Psychology

Perceptions of racism may cause loss of sleep and perhaps loss of sleep may also impact perceptions of racism.

A new study has found that self-reported sleep disturbance correlated to perceived racism, which was increased by 61 percent after adjusting for socioeconomic factors and symptoms of depression. A similar relationship between perceived racism and daytime fatigue was no longer significant after additional adjustment for depressive symptoms.
Simon Baron-Cohen "sat down with me" this week via email and graciously took the time to answer my questions stemming from my review of  his new book, The Science of Evil, that appeared on my blogs last week. What follows is a response that is every bit as thorough as my original review; between the two (and I recommend you read both as a complete piece), there's 15 single spaced pages of material. I thoroughly enjoyed this opportunity and I think readers will, too. There's even dueling databases, which I absolutely loved, below!


My questions are in italics; SBC's in regular font.
Just after Satoshi Kanazawa once again trashed the reputation of fringe field evolutionary psychology, independent psychology researcher Darrel Ray wants to tank clinical psychology.

His method for its destruction?  An online survey of people with a 'religious background' who left religion, of course.   14,500 people responded and, not surprisingly, the results skewed toward exactly what an atheist-who-was-raised-fundamentalist-Christian wants them to skew toward; that atheists have better sex lives.

Simon Baron-Cohen is best known for his research into autism spectrum disorders (ASDs) and his theories on the origins of ASDs, from a failure of theory of mind, to fetal testosterone levels, to the latest formulation of a low empathizing/high systemizing theory. In his newest work, The Science of Evil: On Empathy and The Origins of Cruelty, Baron-Cohen moves beyond his decades long work in autism to look at empathy in general and what a deficit of empathy in people can lead to. The result is a slim volume aspiring to greater things.

Astrology, like everything else from the 1970s except "The Godfather" movies (and maybe "Star Wars") is better left to the past.   It can't realy tell you anything at all about another person.

However, a study in the Journal of Politics last month says a mate's politics might tell you a lot, at least in regards to how well you will get along in the future, so forgot horoscopes or folk wisdom about opposites attracting - if you are holed up in a compound in Montana, you should find a mate who is a militant kook too, likewise if you are convinced your Prius is saving the environment, you should find someone who is also educated by advertising.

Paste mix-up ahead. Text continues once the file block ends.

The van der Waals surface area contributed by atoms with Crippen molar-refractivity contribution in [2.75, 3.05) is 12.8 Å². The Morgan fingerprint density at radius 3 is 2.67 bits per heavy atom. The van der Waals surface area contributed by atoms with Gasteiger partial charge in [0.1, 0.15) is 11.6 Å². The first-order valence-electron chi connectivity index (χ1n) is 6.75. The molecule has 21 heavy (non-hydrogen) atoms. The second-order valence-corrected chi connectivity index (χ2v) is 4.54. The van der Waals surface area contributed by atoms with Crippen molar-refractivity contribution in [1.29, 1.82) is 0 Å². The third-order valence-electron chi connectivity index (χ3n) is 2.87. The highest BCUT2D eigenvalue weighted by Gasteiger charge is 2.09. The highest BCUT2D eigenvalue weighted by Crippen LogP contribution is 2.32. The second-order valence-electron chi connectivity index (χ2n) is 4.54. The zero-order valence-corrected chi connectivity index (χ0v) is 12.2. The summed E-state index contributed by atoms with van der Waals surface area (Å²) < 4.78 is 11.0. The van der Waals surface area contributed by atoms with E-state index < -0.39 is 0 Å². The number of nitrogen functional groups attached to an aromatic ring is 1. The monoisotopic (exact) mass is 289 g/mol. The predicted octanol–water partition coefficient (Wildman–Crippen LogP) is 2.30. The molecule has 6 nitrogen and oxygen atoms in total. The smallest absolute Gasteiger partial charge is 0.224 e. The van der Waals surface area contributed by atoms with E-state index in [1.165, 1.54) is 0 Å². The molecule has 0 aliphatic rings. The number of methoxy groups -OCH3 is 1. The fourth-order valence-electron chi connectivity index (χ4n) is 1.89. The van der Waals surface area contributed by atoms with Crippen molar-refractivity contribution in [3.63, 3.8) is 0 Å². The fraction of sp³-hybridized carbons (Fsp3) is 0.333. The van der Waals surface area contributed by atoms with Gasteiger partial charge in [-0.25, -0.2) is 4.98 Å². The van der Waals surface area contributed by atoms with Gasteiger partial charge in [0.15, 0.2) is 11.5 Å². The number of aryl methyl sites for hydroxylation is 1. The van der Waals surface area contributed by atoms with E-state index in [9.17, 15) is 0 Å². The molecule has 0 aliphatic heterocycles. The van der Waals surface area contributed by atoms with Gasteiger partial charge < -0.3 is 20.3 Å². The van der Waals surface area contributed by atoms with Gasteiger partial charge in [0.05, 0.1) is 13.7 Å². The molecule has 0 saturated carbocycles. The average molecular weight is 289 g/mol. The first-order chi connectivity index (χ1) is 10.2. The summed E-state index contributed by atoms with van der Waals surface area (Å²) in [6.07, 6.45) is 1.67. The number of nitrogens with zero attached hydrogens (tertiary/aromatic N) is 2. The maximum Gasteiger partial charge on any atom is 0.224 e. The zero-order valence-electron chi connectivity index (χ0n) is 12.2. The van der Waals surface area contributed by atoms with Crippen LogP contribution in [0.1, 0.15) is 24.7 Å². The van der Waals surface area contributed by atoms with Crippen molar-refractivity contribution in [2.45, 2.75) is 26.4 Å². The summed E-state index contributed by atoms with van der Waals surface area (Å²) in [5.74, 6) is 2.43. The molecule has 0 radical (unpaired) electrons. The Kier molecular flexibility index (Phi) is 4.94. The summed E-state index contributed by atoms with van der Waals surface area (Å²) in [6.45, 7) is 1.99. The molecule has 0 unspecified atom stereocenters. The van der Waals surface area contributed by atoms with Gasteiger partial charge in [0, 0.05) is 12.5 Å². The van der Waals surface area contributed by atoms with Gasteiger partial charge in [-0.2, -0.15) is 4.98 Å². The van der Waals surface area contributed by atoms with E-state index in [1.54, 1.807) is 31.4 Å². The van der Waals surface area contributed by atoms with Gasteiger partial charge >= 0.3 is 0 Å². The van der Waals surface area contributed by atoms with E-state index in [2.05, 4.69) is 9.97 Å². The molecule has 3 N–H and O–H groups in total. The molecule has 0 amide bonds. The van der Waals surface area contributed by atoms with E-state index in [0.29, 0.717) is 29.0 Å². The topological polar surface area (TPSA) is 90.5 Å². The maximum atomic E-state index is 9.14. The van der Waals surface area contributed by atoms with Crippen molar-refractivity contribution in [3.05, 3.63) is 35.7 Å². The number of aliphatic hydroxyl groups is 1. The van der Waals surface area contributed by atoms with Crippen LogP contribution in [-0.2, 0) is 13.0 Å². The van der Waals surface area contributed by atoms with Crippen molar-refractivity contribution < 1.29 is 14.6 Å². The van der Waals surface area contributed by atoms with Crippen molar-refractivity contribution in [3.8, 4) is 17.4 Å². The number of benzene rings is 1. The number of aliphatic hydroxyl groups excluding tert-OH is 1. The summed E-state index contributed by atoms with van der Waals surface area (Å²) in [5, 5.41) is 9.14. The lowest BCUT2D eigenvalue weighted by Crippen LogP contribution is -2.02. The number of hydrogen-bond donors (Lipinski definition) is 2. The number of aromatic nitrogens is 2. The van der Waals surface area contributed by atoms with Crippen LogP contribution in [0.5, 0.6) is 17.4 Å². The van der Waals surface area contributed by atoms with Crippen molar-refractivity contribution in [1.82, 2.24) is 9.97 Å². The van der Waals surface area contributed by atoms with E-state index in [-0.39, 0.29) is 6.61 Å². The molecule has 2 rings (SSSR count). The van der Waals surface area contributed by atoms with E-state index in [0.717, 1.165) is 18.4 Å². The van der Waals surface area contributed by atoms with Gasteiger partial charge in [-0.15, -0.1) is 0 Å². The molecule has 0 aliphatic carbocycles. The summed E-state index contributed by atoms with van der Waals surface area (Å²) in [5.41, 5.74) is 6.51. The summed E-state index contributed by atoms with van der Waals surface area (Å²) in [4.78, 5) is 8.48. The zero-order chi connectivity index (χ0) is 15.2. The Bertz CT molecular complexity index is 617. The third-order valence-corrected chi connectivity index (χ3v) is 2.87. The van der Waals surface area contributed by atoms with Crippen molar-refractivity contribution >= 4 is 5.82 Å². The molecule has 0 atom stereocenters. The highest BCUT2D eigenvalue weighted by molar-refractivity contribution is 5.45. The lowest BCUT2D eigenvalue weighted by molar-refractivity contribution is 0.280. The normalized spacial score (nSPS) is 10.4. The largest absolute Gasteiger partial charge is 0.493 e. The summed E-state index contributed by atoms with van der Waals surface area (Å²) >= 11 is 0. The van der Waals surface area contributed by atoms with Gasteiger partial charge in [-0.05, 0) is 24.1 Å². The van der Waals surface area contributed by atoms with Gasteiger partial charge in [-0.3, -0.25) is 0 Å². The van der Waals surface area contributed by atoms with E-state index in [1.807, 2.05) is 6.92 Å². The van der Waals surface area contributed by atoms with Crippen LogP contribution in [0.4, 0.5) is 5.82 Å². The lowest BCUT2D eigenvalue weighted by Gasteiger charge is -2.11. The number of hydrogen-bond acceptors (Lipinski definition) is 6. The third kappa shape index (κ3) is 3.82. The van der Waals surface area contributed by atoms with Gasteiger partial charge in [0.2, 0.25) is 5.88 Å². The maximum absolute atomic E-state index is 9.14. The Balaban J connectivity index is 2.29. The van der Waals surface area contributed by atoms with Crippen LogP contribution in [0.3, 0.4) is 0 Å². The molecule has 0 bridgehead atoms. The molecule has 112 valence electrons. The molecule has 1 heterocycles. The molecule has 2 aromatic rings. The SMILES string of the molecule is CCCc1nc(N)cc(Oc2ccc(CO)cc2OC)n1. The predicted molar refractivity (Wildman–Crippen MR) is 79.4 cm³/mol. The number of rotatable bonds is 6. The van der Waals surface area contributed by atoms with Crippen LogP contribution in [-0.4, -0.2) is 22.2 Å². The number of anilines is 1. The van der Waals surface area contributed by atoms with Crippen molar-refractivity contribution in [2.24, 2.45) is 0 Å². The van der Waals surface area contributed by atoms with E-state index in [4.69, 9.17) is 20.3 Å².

You'd think if you were adjusted to the horrors of war you'd be immune to concerns about seeing a therapist but some with post-traumatic stress disorder (PTSD) can't bring themselves to deal with it face-to-face.
The opposing concepts of optimism and pessimism have a long history. Domino and Conway (2002) note that philosophers who viewed the cosmos as generally hospitable to life were optimistic, while those who viewed the cosmos as indifferent or hostile were pessimistic. Descartes was essentially an optimist who viewed human beings as creative participants in the improving of conditions of human life (Domino&Conway). Other philosophers, though, like Schopenhauer and Nietzsche, contributed to pessimistic explanations of the world and human beings‘ place in it, although occasionally offering glimpses of optimism. According to Peterson (2000), Nietzsche believed optimism only served to extend human suffering.
How much are 1 million visitors worth?  In the midst of my bake sale for science, I am verifying the 1% rule.  Greg Stolze noted, why have 94 people 'liked' my fundraiser on Facebook, but only 30 people actually contributed?  I am 3/4th through the time left on my fundraiser, with only 1/2 of my goal reached.  Let's talk about how one million can become 100 very quickly.
A community survey in England identified people with autism or asperger's syndrome  and found none of them knew they have it.    And autism turned out to be more prevalent in males with lower education and in government housing.

Is autism causing people to have lower education and jobs or has the umbrella gotten so large it has become a blanket diagnosis for everyone not successful?

The results from the first ever general population survey of autism in adulthood. They are based on a two phase epidemiological survey in England (7,461 screening interviews; 618 diagnostic) carried out in 2007. The findings are in the Archives of General Psychiatry.
In my American Literature course this semester, I worked to weave Joseph Campbell’s vision of the purpose of mythology throughout the pieces we read, to get students to consider the role that literature, in its many mediums, plays in providing the bedrock on which we live our lives and derive meaning. In a world in which religion no longer dominates our culture and for many people no longer lives and breathes, providing the answers for all life’s mysteries and meanings, the stories we listen to, watch, or read often become the essential framework on which we hang our own life narratives. Even when we maintain a religious belief structure, it is often not the dominant feature of our lives, and the stories we enjoy are often much more immediate and relevant.